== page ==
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I admit I have been guilty in the past of telling clients, “I have the kids today because my wife had something she could not move.” What I should have said was, “I’m taking care of my kids today.”

Why is it so hard for men to admit they have personal responsibilities? Remember that you are setting an example for your sons and daughters, and do the right thing.

4. As a manager, be supportive of both your male and female colleagues when unexpected situations arise at home.

No one likes or wants disruptions, but life happens, and everyone will face a day when the troubling phone call comes from his sitter, her school nurse, or even elderly parents.

Accommodating personal needs is not a sign of weakness as a leader. Employees will be more likely to do great work if they know that you care about their personal obligations and family—and show them that you care about your own.

5. Don’t keep score or track time.

At home, it’s juvenile to get into debates about who last changed a diaper or did the dishes; everyone needs to contribute, but the big picture is what matters. Is everyone healthy and getting enough sleep? Are you enjoying each other’s company?

In business, too, avoid the trap of punching a clock. The focus should be on outcomes and performance rather than effort and inputs. That’s the way to maintain momentum toward overall goals.

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The Bottom Line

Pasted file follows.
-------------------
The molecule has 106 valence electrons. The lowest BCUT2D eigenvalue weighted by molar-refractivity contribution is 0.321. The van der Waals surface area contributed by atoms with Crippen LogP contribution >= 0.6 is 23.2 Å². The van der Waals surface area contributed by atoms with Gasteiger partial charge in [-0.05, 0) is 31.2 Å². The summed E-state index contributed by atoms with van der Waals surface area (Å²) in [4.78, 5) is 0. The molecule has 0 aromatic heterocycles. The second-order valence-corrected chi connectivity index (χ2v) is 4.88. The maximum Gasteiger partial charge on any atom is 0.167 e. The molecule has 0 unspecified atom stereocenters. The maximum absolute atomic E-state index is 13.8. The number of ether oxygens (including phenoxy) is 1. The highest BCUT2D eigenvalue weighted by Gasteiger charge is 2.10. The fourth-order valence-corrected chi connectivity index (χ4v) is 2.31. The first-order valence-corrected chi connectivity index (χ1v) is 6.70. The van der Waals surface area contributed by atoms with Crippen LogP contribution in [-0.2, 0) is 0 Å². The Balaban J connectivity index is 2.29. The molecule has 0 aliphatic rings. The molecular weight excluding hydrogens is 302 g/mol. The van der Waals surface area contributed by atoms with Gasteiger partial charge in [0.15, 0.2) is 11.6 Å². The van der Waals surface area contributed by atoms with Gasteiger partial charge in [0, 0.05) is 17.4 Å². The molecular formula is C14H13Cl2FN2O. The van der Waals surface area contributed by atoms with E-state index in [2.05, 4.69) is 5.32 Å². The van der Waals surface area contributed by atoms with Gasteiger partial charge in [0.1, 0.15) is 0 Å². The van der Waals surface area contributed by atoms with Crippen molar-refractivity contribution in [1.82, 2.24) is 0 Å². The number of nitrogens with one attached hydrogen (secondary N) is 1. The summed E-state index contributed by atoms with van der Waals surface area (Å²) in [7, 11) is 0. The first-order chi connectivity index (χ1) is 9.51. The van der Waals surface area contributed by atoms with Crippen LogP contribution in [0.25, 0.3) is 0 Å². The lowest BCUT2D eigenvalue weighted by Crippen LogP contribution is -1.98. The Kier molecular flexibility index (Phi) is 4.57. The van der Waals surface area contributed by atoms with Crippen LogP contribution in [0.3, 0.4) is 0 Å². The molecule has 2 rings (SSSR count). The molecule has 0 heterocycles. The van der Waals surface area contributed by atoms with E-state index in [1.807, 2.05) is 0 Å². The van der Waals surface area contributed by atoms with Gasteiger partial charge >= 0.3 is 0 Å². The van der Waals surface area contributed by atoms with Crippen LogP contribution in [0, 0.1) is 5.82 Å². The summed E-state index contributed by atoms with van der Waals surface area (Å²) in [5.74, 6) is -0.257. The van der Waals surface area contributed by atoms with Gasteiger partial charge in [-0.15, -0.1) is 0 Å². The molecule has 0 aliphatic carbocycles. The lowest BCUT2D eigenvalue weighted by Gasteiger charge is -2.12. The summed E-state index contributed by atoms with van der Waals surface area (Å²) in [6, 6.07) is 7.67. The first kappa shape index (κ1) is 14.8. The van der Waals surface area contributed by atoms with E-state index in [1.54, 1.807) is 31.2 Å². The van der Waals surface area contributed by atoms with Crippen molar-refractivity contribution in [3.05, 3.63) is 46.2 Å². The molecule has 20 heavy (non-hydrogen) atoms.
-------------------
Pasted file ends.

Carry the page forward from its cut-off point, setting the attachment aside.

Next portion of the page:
To be clear, I recognize that a great many working dads are doing a terrific job both on the home front and in their professional lives. My concern is that these standouts often aren’t visible to their colleagues; they intentionally or inadvertently let their work as parents fly under the radar. Dads need to be open and honest about family responsibilities to change perceptions in the workplace.

The question “How do you balance it all?” should not be something that’s just asked of women. Frankly, no one can answer that question. Juggling a career and parental responsibilities is tough. At times, really tough.

But it’s something that more parents should be doing together, as a team. This can be a real bonus for the couple relationship as well, because nothing gets in the way of good partnership faster than feelings of inequity.

On the plus side, I can tell you that parenting skills really do get better with practice—and that’s great for people of both sexes. I think our cultural expectations that women are the “nurturers” and men are the “providers” needs to evolve. Expanding these definitions will open the doors to richer contributions from everyone, because women can and should be both—and so should men.

Featured photo credit: NeONBRAND via unsplash.com